At this point, there really should not be a debate about the beneficial changes implemented during the electronic charting “revolution.” Overlaying a GPS-derived position onto an accurate chart in real time is a trick even entry-level consumer-grade devices can do, with the right software and data. And with the advent of digitized paper charts on those same devices, it’s never been easier—or less expensive—for pilots to keep up with their charting needs. Until I went all-electronic, I’d always used government charts, first provided by NOAA, and then by the FAA’s AeroNav branch. I chose them over Jeppesen’s offerings because the booklets were easier to update than Jepp’s loose-leaf binder system for several reasons.
One of them involved the Change Notice (CN), a booklet published half-way through the cycle, which included all the procedures revised since the last printing 28 days earlier. It was current for another 28 days. Using it was simple: Before launching, check the CN to see if your destination and any possible alternates were listed. If so, make a note, mental or otherwise, to use the CN if you were going to execute an affected procedure. With electronic charting, however, it’s more cumbersome to track changes. But presuming the underlying data is up to date in both your panel-mounted navigator and your electronic charting device, the correct chart always will be displayed, right? Well, maybe not.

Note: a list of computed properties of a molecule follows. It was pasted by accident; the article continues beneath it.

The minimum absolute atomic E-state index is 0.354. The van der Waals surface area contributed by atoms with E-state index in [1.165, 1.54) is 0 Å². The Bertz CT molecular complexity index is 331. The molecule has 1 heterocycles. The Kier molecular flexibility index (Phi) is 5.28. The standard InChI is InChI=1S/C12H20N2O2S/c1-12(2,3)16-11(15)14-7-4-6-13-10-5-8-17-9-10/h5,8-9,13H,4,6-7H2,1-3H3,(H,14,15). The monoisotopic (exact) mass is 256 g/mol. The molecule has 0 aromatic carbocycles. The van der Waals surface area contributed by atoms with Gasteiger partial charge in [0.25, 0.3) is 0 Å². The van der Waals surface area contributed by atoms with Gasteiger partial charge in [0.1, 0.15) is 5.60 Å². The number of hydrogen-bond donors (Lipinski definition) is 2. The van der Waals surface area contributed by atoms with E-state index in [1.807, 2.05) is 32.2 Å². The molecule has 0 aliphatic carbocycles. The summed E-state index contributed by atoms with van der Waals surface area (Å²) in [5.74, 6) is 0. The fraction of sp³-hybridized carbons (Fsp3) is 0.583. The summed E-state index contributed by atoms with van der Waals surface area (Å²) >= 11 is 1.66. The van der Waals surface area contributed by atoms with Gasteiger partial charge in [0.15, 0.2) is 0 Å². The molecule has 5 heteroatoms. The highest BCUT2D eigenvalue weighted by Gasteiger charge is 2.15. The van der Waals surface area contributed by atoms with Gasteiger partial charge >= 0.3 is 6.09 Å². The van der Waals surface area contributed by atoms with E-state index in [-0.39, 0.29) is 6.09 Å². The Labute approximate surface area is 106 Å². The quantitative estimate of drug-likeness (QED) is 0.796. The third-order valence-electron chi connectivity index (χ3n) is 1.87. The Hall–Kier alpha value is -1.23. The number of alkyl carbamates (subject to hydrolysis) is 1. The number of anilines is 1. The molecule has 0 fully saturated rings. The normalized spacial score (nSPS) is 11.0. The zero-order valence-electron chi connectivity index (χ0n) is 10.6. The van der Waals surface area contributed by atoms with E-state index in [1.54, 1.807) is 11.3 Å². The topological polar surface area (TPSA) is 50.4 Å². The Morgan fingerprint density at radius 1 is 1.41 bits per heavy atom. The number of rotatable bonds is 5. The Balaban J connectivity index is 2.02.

Familiarity, meet Contempt
We all have airports, ATC facilities, arrivals, departures and approach procedures with which we’ve become (too?) familiar. For many years, an approach procedure I came to know, love and loathe was the ILS to Runway 16L at what was then my home plate, Manassas Regional/Harry P. Davis Field (KHEF) in Manassas, Va., just southwest of Washington, D.C.
Compared to a “model” ILS, it had a few quirks, including lack of an outer marker, a final approach path slightly offset to the east of the runway centerline and a decision altitude (DA) of 250 feet, versus the standard 200. It had been this way as long as I can remember and before writing this article, if I had to brief that approach, those features are some of the ones I’d expect. But no longer.
As of the navigation system update cycle beginning February 6, 2014, a redesigned procedure has been in effect. The new one doesn’t magically install an outer marker beacon, but it does straighten out the final approach course and lower the DA to 200. Numerous other changes with this procedure have gone into effect, also, some of which are detailed in the sidebar on page 22.
Before the advent of electronic charting, I would receive a hard copy of the CN in the mail and peruse it for changes to facilities I frequent. The changes at KHEF would have leapt off the table of contents and I would note the new procedures, then stick the CN in my chart bag. If I had an upcoming trip, presence of the CN alerted me to check it again before launching, when I’d remember to use it.